Daniel J. George, MD, presented “Phase 3 VISION Study of 177Lu-PSMA-617 in Patients with Metastatic Castration-Resistant Prostate Cancer” during the 31st International Prostate Cancer Update in July 2021 in Snowbird, Utah.

How to cite: George, Daniel J. “Phase 3 VISION Study of 177Lu-PSMA-617 in Patients with Metastatic Castration-Resistant Prostate Cancer.” July 2021. Accessed Jul 2024. https://grandroundsinurology.com/phase-3-vision-study-of-177lu-psma-617-in-patients-with-metastatic-castration-resistant-prostate-cancer/

Phase 3 VISION Study of 177Lu-PSMA-617 in Patients with Metastatic Castration-Resistant Prostate Cancer

Daniel J. George, MD, Professor of Oncologic and Urologic Medicine and Surgery at Duke University, reviews the results of the VISION phase 3 study of 177Lu-PSMA-617 in patients with metastatic castration-resistant prostate cancer. He begins by describing 177Lu-PSMA-617, explaining how it binds to PSMA and causes DNA damage and cell death in cancer. Dr. George then introduces the VISION study, discussing its two arms (standard-of-care, or SOC, and 177Lu-PSMA-617 based treatment vs. SOC alone), as well as its primary endpoints (radiographic progression-free survival, or rPFS, and overall survival). He also highlights the impact of an early dropout rate of 56% in the SOC arm which required enhanced study site education and communication to overcome and resulted in 2 study populations. Dr. George then summarizes the baseline characteristics of the patient populations before detailing the results. He states that 177Lu-PSMA-617 improved rPFS in OS, as shown by the SOC plus 177Lu-PSMA-617-based treatment arm having a higher median survival of 3-5 months. Dr. George then notes that 177Lu-PSMA-617 plus SOC had a 42% partial response rate, a 9.2% complete response rate, and an overall response rate of 50%, whereas SOC alone had a 3% partial response rate and no complete response rate. He states that 177Lu-PSMA-617 with SOC also created a 50% or greater decline in PSA in 46% of patients compared to SOC alone doing the same in only 7.1%. Dr. George discloses that fatigue, bone marrow suppression, dry mouth, nausea and vomiting, renal effects, second primary malignancies, and intracranial hemorrhage are all side effects of this treatment. He concludes that in a heavily pretreated and PSMA-enriched population 177Lu-PSMA-617 demonstrated clinically and statistically significant improvement in OS, rPFS, PSA, and objective responses.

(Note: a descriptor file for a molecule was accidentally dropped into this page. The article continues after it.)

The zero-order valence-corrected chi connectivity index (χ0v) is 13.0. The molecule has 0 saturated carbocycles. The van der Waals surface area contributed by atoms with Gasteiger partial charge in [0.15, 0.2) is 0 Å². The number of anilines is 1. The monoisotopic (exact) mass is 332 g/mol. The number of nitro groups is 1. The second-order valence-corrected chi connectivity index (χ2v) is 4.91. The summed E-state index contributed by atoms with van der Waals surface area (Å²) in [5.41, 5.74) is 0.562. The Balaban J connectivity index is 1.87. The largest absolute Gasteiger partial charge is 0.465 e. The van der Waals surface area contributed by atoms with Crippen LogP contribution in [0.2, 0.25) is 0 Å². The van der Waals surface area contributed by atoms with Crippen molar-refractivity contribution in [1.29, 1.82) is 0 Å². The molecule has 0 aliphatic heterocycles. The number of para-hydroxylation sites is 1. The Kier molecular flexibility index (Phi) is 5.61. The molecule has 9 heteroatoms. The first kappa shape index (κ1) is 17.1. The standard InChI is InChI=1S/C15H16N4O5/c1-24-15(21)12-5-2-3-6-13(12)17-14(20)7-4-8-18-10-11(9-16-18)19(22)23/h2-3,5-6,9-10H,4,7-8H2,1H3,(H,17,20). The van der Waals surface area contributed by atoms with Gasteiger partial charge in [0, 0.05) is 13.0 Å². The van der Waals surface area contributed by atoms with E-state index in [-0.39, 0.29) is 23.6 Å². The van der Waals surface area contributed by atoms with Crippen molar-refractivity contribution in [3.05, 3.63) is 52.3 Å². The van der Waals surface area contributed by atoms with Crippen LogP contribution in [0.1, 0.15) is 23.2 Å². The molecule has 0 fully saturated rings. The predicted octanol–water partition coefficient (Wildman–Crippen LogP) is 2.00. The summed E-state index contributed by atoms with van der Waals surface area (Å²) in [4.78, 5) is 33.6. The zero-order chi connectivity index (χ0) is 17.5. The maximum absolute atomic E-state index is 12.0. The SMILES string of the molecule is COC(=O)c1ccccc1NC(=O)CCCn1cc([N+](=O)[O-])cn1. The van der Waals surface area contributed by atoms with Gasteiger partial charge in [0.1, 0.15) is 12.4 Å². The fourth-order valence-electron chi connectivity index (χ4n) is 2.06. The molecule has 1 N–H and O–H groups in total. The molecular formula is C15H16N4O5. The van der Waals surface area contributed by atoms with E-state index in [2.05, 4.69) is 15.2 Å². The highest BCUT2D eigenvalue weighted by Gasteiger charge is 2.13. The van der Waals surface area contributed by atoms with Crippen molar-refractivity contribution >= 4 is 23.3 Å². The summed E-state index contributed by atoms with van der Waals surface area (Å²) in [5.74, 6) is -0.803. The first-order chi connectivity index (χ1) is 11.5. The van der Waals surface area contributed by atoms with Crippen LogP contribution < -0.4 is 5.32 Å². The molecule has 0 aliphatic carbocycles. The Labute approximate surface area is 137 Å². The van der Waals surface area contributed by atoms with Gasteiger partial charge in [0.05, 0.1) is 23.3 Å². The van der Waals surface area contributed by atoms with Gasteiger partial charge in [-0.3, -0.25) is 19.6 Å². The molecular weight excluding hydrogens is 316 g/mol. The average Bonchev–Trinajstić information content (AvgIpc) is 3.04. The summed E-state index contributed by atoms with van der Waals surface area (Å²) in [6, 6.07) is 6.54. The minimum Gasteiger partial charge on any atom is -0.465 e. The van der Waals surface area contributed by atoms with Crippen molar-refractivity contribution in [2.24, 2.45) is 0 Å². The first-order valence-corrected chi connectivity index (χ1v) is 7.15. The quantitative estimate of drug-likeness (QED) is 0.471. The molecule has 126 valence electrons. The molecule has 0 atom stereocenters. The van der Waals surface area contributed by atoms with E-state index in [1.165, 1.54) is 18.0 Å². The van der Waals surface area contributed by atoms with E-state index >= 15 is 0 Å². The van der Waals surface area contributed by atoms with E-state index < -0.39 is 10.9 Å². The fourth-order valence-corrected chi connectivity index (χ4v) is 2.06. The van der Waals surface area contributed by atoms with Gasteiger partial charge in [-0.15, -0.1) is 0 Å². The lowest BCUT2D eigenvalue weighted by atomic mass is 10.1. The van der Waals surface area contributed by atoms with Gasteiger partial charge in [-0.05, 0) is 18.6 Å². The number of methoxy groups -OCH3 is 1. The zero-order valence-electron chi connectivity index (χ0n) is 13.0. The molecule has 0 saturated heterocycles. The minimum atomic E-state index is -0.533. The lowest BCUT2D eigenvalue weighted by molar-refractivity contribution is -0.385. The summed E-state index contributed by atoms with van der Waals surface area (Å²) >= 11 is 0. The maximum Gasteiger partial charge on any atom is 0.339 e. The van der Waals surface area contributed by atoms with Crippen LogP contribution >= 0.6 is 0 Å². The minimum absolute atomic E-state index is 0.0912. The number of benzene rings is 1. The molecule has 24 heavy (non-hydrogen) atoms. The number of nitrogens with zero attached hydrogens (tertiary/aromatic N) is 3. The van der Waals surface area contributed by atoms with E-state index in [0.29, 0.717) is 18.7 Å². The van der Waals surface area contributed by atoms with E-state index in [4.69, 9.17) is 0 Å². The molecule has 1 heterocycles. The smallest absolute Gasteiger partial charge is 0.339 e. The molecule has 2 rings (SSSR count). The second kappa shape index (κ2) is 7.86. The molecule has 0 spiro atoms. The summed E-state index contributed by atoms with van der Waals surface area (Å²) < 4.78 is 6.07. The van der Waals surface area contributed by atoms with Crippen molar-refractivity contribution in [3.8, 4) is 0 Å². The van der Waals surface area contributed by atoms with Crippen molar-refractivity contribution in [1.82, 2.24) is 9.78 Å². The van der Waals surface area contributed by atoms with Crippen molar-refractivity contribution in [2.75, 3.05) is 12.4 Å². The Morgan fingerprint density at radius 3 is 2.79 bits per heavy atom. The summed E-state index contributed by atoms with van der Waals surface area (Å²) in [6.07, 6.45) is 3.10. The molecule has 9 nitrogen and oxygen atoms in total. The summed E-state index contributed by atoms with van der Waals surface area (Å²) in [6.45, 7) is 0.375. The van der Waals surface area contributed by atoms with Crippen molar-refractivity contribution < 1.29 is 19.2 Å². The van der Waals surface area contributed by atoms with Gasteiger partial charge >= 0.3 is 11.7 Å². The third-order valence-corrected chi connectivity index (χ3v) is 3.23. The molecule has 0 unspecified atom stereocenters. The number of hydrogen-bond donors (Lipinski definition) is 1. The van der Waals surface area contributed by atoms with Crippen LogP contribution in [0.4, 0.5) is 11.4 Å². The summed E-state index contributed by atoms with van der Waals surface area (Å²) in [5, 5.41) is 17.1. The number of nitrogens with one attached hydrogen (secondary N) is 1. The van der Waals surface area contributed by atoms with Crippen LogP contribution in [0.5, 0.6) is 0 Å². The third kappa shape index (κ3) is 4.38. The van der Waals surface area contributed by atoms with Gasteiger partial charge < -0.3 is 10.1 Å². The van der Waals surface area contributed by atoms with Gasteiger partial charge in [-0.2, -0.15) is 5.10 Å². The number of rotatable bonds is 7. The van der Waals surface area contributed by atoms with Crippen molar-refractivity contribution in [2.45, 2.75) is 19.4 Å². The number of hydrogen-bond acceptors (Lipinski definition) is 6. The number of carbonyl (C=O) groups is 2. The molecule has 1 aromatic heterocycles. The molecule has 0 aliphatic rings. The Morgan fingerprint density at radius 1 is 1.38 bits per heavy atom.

About The 31st Annual International Prostate Cancer Update:

The International Prostate Cancer Update (IPCU), founded in 1990, is a multi-day CME conference focused on prostate cancer treatment updates with expert, international faculty. It is led by expert physicians and is designed for urologists, medical oncologists, radiation oncologists, and other healthcare professionals involved in the diagnosis and treatment of prostate cancer. Dr. George delivered this educational activity during the 31st iteration of the meeting in July 2021 in Snowbird, Utah.


Dr. Daniel J. George is a Professor of Medicine and Surgery, Divisions of Medical Oncology and Urology in the Duke University School of Medicine. He also has appointments in the Duke Clinical Research Institute and the Duke Cancer Institute where he is Co-leader for the DCI Center for Prostate and Urologic Cancers. He an internationally recognized clinical researcher and thought leader in GU malignancies, with over 150 peer-reviewed publications. His areas of research include new drug development and biomarkers of GU cancers with an emphasis on health disparities. Dr. George is principal investigator of the Duke site for the Department of Defense (DOD) Prostate Cancer Clinical Trials Consortium since 2006, specializing in Phase I and II studies in prostate cancer. He is also the PI of the MaRCC registry in advanced renal cell carcinoma and Co-PI of the PCF 5000, an international, multi-sponsor supported registry in advanced prostate cancer. Nationally, Dr. George has served on the ASCO scientific committee and the Conquer Cancer Foundation grants review committee, and is chair for 2019-20. He alsoserves on two grant committees for AACR. He is the scientific leader for kidney cancer in the Alliance Cooperative Group since 2011 and serves on the Alliance GU scientific committee, NCI GU Steering Committee and the NCI Renal Task Force. He serves as a senior editor for Clinical Cancer Research and Co-editor in Chief of Clinical Advances in Hematology and Oncology.